Saying the 2002 farm bill represented a “historic” commitment to the American public, the National Farmers Union is calling on Congress to fully fund the law's conservation provisions, especially the new Conservation Security Program.
The NFU's board of directors released a letter it sent to House and Senate members calling on them to clarify language in the 2004 omnibus appropriations bill that it said restricts funding for the CSP and some other programs and makes it difficult for producers to determine their eligibility.
The letter came amid reports that farmers are unhappy with the USDA's proposed rule for implementing the CSP. The reports came from a series of listening sessions conducted by USDA's Natural Resources Conservation Service in February and March,
“The Farm Security and Rural Investment Act of 2002 represented a historic commitment to conservation on working lands through both increased funding and important new programs, including the innovative Conservation Security Program,” the letter stated. “As we near the second anniversary of the 2002 farm bill, we want to express our strong support for the full implementation of the CSP.”
It said that funding limits set in the farm bill were removed in the 2004 omnibus appropriations measure, creating inadequate and arbitrary rules for the CSP.
If left alone under the current proposed rules, producers will be unable to clearly determine their eligibility within the program and state conservationists will have little input into the program, said NFU President Dave Frederickson.
USDA's proposed rule creates what amounts to a pilot program that would be targeted at “priority watersheds” in selected areas of the country.
“The CSP was created to be operated as a mandatory program without arbitrary limits, and we believe that the final rule developed by USDA should reflect the mandatory status of the program,” Frederickson said.
“CSP can be an effective program to reward conservation stewardship and promote enhanced conservation in production agriculture. The final rule must allow CSP to be implemented on an equitable nationwide basis.”
The original language in the farm bill provided an open, national CSP, which allowed farmers, for the first time, to meet conservation standards to participate in the program. NFU believes the program should focus on small and large family-owned operations, provide full payments as intended in the farm bill, and require that USDA Natural Resources Conservation Service limit costs by adjusting eligibility requirements to fall in line with other USDA programs.
“The legislation's strong conservation features were specifically cited by President Bush when he signed it into law on May 13, 2002,” the letter said. “As we near the second anniversary of the 2002 farm law, we want to express our strong support for the full implementation of the CSP.
No arbitrary limitation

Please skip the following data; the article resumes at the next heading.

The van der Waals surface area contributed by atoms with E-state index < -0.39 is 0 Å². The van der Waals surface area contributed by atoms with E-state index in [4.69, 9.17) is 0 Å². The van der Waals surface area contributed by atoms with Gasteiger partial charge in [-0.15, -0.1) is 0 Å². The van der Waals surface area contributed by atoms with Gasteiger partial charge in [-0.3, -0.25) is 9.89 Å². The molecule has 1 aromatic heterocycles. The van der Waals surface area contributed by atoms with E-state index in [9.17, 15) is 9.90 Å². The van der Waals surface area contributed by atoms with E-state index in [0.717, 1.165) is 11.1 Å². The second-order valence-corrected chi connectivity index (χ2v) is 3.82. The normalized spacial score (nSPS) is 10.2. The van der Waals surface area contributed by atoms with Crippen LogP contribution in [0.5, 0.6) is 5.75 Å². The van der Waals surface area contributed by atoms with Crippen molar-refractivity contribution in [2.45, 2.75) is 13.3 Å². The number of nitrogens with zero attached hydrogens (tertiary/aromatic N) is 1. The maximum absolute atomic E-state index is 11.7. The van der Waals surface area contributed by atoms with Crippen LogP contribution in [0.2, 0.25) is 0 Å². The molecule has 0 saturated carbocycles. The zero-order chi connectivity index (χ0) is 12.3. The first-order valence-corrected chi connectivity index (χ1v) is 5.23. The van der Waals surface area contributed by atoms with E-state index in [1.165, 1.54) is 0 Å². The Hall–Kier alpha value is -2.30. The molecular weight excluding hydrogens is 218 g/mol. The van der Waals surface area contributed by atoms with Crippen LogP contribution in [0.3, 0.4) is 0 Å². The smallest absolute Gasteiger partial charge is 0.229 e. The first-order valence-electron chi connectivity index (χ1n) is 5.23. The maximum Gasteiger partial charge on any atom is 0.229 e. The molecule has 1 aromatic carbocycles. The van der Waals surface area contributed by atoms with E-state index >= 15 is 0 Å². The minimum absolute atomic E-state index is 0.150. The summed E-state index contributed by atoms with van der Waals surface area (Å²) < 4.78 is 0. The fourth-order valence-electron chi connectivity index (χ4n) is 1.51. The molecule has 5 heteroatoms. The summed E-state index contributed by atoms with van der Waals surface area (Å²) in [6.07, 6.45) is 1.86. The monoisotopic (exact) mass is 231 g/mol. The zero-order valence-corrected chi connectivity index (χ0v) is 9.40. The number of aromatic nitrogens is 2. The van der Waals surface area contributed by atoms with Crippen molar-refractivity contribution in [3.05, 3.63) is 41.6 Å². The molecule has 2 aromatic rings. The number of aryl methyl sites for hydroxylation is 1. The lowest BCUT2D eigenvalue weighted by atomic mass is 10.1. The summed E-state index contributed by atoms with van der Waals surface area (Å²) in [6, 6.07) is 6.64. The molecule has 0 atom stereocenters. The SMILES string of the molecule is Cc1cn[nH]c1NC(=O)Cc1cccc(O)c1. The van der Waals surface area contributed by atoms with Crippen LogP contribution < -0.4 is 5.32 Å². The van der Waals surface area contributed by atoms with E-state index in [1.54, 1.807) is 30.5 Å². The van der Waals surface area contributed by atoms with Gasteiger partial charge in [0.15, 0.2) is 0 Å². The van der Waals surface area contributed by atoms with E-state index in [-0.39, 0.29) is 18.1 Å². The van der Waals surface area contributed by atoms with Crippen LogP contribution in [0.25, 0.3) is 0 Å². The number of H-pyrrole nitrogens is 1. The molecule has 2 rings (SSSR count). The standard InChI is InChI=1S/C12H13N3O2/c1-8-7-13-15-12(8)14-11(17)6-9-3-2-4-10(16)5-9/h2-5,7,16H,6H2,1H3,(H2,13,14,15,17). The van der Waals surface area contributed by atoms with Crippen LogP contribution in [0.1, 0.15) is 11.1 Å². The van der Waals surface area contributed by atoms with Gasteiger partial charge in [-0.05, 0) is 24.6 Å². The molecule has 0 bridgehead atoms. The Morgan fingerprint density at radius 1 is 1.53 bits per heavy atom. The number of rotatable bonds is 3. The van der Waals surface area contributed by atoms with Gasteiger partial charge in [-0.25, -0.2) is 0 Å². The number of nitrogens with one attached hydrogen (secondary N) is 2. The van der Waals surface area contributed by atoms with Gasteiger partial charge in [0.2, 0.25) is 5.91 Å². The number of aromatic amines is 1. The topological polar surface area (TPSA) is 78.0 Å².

“The legislation created an open, national CSP, without an arbitrary limitation; for the first time, all farmers who met conservation standards were allowed to participate. The CSP also provided a new direction in conservation by rewarding good stewards of the land for continuing and maintaining conservation practices.
“We believe the final regulatory rule that must be developed by the U.S. Department of Agriculture should reflect the mandatory status of the program. The current proposed CSP rule is arbitrary, inadequate, and does not reflect the true nature of the program as passed into law. The final rule must allow the CSP to be implemented on an equitable nationwide basis.”
Under the current proposed rule, the letter said, the “watershed approach does not guarantee inclusion of producers in all regions of the country, it does not allow flexibility for input from state conservationists as to which watersheds should be used to allow producer eligibility, and it does not allow flexibility in addressing diverse conservation needs and in recognizing significant conservation improvements.
“Under the proposed rule, producers would have no idea if they would be eligible, because no one knows which watersheds might be selected under the current scheme. It seems that only a very limited group of producers, in very limited geographical areas, would see any benefit.”
In the listening sessions around the country, farm groups reportedly have opposed the watershed restriction and asked USDA to write new rules to replace the current language “that seem to have been written to discourage participation in the program,” as one said.
Farmer representatives at one meeting said they estimated that under the USDA proposed rule participants would receive at most 50 cents to $1.50 per acre if the enroll in the new Conservation Security Program.
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